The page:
As I leave Europe and enter Asia, I reflect upon the places I’ve felt happiest. With the exception of cities in which I met unforgettable people, the places that come to mind recall rolling hills more than flashing lights: the air here smells as green as a freshly mown lawn, as wet as an afternoon before the storm sets in, as unpredictably fresh as a city park can be. It is easy to go back to these places. I just need to close my eyes and breathe.
I remember watching the purple-pink-orange sunsets splay across the sky at the ostrich farm in Bulgaria.
I remember tipsily looking over Chateau Vartely’s terrace to the storm clouds marching toward us across the valley.
I remember serendipitously finding myself lost in Warsaw’s Łazienki Park, six story trees blocking the city beyond and rain above.
The Bogs of Lahemaa
I remember paddling through the bogs of Estonia’s Lahemaa National Park, smirking at my Oompa Loompa orange skin, stained by the peaty water.
I remember Peter the Great watching over me in Moscow’s Gorky Park, where I spotted rollerbladers rolling, ping-pong players whacking, and BMXers doing whatever it is that they do, all amidst fairy-lit cafes and reflecting lily ponds.
I remember much more than the airy moments I lingered in these parks and valleys. I remember how I smiled, my up-turned mouth holding its pose for long after.
Cēsis Castle, Latvia
Gripping a candlelit lantern in my right hand and the ladder in my left, I squeezed into the dungeon. I thought I might fall to the stone below, but I arrived unscathed.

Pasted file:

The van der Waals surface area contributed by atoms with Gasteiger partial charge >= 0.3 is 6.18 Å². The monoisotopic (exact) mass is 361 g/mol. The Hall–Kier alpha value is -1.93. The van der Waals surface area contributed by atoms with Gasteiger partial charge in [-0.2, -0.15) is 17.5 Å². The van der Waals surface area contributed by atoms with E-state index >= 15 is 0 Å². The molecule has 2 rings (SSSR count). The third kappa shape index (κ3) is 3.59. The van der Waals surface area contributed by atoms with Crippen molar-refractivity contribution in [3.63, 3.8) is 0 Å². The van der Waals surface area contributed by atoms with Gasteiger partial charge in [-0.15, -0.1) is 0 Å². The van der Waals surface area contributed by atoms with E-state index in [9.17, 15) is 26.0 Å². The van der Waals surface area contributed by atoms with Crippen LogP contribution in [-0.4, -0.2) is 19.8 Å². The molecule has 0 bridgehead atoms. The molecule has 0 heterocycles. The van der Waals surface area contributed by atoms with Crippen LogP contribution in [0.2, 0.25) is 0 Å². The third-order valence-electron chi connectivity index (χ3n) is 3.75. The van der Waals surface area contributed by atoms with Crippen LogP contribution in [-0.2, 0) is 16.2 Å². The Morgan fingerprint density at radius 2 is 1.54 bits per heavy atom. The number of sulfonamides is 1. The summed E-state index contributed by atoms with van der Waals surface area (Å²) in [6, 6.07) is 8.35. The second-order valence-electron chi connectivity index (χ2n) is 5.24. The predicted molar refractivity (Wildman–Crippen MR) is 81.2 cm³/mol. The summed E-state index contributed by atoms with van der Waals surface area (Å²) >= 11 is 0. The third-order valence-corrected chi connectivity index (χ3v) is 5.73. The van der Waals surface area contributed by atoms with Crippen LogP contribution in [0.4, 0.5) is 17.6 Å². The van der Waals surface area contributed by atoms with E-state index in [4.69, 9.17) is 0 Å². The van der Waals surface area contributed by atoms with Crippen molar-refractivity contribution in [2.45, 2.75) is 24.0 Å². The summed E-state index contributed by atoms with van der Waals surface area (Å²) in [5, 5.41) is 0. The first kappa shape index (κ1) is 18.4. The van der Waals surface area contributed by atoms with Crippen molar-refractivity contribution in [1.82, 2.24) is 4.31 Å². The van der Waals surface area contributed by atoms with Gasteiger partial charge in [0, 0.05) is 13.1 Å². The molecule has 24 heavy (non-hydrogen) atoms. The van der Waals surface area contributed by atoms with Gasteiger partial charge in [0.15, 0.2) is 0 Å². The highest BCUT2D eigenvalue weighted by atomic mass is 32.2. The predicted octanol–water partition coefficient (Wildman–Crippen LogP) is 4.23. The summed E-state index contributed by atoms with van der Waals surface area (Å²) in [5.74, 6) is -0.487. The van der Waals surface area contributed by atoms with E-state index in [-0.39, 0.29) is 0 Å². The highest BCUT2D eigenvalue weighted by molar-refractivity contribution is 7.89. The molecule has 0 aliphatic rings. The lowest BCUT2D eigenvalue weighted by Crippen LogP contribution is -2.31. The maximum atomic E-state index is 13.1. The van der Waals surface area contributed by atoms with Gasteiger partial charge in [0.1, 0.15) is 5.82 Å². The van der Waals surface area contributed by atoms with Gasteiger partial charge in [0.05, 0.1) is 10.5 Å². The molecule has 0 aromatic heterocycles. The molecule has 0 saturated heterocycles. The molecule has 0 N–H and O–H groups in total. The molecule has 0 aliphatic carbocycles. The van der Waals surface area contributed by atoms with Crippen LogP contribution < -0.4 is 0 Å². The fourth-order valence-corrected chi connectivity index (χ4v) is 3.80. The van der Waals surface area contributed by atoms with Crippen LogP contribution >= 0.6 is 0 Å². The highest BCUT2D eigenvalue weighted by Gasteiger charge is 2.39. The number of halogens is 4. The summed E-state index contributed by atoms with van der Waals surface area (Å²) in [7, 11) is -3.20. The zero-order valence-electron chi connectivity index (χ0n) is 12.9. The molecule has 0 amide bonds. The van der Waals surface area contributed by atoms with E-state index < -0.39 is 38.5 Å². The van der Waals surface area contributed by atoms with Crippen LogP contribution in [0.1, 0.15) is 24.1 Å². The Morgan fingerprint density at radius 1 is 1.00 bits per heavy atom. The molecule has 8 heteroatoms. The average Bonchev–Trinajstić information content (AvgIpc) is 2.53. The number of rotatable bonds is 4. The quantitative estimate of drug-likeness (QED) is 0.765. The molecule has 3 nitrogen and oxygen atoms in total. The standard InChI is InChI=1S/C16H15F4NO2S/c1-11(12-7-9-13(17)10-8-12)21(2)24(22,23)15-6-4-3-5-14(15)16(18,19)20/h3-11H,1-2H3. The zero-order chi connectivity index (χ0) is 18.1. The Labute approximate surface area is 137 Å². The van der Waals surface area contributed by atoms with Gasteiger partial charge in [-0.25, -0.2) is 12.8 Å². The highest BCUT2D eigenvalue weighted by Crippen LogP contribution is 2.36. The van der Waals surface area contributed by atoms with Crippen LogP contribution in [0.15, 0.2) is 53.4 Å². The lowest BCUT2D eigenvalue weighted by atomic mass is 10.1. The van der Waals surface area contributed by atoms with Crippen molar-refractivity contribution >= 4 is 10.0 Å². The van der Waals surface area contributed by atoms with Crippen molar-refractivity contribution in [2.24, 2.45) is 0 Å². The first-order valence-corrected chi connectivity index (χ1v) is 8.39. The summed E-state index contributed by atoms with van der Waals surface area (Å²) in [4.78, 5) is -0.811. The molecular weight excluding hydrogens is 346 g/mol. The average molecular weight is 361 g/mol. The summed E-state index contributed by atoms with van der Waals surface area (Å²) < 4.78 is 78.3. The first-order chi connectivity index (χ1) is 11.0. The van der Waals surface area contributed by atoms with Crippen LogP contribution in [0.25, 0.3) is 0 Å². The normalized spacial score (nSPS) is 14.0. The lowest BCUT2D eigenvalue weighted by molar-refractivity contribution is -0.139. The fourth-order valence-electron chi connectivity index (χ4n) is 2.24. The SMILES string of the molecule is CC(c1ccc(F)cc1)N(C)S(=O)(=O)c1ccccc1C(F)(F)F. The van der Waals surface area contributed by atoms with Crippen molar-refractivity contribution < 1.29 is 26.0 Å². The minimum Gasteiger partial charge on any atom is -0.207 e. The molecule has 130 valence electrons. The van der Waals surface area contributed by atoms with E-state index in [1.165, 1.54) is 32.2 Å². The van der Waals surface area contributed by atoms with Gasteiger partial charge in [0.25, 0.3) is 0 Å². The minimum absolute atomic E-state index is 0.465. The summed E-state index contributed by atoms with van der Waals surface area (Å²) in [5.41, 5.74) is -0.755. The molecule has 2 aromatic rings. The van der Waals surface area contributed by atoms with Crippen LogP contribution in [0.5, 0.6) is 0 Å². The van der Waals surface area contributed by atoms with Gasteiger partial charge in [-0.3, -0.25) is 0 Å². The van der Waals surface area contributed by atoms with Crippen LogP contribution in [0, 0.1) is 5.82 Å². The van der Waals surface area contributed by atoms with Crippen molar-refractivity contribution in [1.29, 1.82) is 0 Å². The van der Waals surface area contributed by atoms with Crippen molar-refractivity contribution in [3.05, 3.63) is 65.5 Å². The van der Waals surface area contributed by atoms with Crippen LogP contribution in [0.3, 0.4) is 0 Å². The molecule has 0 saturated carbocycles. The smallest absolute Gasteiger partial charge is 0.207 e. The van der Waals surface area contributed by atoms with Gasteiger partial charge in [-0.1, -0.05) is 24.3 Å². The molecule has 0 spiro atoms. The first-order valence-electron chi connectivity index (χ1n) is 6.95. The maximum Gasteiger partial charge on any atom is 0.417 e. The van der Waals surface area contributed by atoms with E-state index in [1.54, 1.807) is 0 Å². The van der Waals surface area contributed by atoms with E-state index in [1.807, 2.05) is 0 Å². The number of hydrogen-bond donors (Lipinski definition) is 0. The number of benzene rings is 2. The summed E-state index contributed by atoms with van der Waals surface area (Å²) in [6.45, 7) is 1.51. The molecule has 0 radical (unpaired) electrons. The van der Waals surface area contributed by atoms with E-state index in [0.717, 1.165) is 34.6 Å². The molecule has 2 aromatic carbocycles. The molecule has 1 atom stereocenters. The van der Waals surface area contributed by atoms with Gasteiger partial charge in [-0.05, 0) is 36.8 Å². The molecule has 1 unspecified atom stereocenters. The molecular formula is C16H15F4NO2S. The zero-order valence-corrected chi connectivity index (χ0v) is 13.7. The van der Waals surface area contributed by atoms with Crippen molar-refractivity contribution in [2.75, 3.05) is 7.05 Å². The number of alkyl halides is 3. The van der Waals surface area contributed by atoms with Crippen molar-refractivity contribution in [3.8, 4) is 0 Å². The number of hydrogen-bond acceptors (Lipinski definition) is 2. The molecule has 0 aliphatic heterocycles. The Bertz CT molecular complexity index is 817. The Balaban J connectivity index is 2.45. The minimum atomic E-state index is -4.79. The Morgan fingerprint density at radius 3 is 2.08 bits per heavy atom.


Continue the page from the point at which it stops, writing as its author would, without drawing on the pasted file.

Bemused by my success, I realized that to figure out my limits, I had to test them. What better way to test limits than through travel?
In the Baltics, I tested various limits and in the process, broke. But all my pieces came back together again. Here’s what the Baltics broke:
View of the Ladder into the Cēsis Castle Dungeon
- As I climbed up the ladder at the Castle in Cēsis, Latvia, I noticed an eraser-sized whole in the crotch of my jeans. I hope the couple beneath me didn’t see anything. If they did, at least I was wearing cute underwear.
- Waking up a few days ago, I heard a squeaky, hoarse pubescent boy speak when I opened my mouth. Horrified by my husky timbre, I nevertheless continued talking. Hey, it made people laugh 🙂
- Many cultures claim pride in their unbeatable drinking abilities. I haven’t been to Russia or Ireland, but I have witnessed Australians drink beer like camels prepping for a trek through the Sahara. Expect them to outdrink you. Expect to be hungover or drunk when you wake up the next morning. And expect the Aussies to keep drinking throughout the day to ward off hangovers (It works!).
- My jeans, voice, and liver all survived these events. Tragically, my favorite leather cross body purse did not. I hear they can fix anything in Hoi An. Here’s hoping.
Deconstructing Subway in Riga, Latvia- Photo Credit: Crazy Aussie
- Drinking at party hostels like The Naughty Squirrel in Riga and Jimmy Jumps in Vilnius inevitably leads to potentially embarrassing situations, especially when you add single, cute 20 somethings traveling the world. But whether you shout that you’re “King of the World” like Leo or deconstruct a sandwich from Subway before eating it, most of the time, your dignity remains intact. Plus, at the next party you go to, your stories will have people snorting out their drink. Mission accomplished!